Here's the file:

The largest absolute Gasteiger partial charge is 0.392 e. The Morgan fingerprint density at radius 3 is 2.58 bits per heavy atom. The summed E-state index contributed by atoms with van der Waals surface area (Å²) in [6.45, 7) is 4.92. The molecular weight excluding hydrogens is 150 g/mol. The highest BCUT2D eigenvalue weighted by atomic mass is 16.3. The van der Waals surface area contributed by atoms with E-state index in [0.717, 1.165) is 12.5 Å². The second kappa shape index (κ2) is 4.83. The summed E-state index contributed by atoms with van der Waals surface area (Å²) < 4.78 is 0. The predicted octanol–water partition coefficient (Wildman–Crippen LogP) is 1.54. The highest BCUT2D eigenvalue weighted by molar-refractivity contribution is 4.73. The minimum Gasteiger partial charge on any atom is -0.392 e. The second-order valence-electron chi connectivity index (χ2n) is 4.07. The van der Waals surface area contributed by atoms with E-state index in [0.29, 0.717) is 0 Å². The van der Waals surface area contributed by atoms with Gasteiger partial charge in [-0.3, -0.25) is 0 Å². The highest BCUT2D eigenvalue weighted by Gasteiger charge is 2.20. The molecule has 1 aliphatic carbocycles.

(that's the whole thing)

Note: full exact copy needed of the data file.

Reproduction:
The largest absolute Gasteiger partial charge is 0.392 e. The Morgan fingerprint density at radius 3 is 2.58 bits per heavy atom. The summed E-state index contributed by atoms with van der Waals surface area (Å²) in [6.45, 7) is 4.92. The molecular weight excluding hydrogens is 150 g/mol. The highest BCUT2D eigenvalue weighted by atomic mass is 16.3. The van der Waals surface area contributed by atoms with E-state index in [0.717, 1.165) is 12.5 Å². The second kappa shape index (κ2) is 4.83. The summed E-state index contributed by atoms with van der Waals surface area (Å²) < 4.78 is 0. The predicted octanol–water partition coefficient (Wildman–Crippen LogP) is 1.54. The highest BCUT2D eigenvalue weighted by molar-refractivity contribution is 4.73. The minimum Gasteiger partial charge on any atom is -0.392 e. The second-order valence-electron chi connectivity index (χ2n) is 4.07. The van der Waals surface area contributed by atoms with E-state index in [0.29, 0.717) is 0 Å². The van der Waals surface area contributed by atoms with Gasteiger partial charge in [-0.3, -0.25) is 0 Å². The highest BCUT2D eigenvalue weighted by Gasteiger charge is 2.20. The molecule has 1 aliphatic carbocycles.